She often referred to life as being a mystery to be comprehended and lived, not a problem to be analyzed and solved. I can endure if I know life is not a problem but a mystery, she said. The Apostles’ Creed is full of mysteries. The mystery of God was the answer to all of Job’s problems.
When I remember this, I am helped to walk by faith through the vicissitudes of life.
* * * * *
Since her death in June of this year, magazine articles and two memorial services stirred-up memories for all who knew Elisabeth well.
My relationship with her grew out of correspondence, a few retreats and a seminar at her home in Massachusetts. She spoke candidly about the joys of her life as well as her self-doubt and disappointments. Even though famous, I told my children, Elisabeth needed friends too. So my ten year-old daughter made a trivet and we sent it to her. Later, she received a personal thank you postcard.
During one trip to Spokane, Lars and Elisabeth accepted our invitation for Sunday breakfast at a restaurant. In the rush of my husband leaving for hospital duty, and me getting the family to church on time, we had the dubious distinction of inadvertently leaving them at the table to pick up the tab. Our chagrin and written apology brought only laughter and an enhanced intimacy to our relationship.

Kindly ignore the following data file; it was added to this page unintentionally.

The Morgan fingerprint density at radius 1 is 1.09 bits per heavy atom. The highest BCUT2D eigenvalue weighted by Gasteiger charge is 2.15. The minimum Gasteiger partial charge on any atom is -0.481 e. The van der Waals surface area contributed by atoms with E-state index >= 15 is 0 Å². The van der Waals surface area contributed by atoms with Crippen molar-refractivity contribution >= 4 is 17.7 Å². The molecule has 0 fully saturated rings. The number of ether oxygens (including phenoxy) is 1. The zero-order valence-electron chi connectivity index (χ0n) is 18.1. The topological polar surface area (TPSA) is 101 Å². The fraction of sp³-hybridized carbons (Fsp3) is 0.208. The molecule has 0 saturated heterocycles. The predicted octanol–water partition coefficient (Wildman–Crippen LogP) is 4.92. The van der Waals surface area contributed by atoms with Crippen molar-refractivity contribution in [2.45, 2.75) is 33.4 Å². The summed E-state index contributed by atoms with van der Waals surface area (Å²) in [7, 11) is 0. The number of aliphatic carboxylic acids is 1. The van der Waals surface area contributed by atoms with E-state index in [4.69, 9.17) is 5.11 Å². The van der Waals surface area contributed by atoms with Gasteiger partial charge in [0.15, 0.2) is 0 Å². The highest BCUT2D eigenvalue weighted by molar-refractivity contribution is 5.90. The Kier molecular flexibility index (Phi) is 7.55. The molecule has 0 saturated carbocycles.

Another family story involves my sister inviting them to her home for lunch when Elisabeth was speaking in Colorado Springs. When Sandi asked them what they’d like to drink, her three year old son piped up, “My mom drinks beer.” While my mortified sister who doesn’t even like beer pondered what to say, Lars chimed in, “I like an occasional beer myself.” The lunch went on alcohol-free but with a good head of humor.
Controversial. Prickly. Forthright. Funny. A visit to her own home offered substance as well as hilarity. She introduced us to the skull on her book shelf. He had a name and she said he served as a reminder of her mortality. Later, we howled at her impersonation of a British pre-school teacher.
When the thing you fear comes upon you, He will be there, she aptly observed. Little could she have imagined that the last ten years or more of her life would be progressively restricted by dementia–back in the narrow end of the upside down funnel. She lost all sense that she was part of something epic. Even in those last years, in some mysterious way, God’s grace carried her.
Now, in her real home at last, she has passed into and through the wide end of the funnel. God has planted her feet in the ultimate spacious place.
Early this morning I heard geese honking. The migration south begins. I’m reminded of Elisabeth’s clarion call to trust and obey the sovereign Lord. She frequently underlined this summons by quoting lines from “To a Water Fowl” by William Cullen Bryant:
He, who, from zone to zone,
Guides through the boundless sky thy certain flight,
In the long way that I must tread alone,
Will lead my steps aright.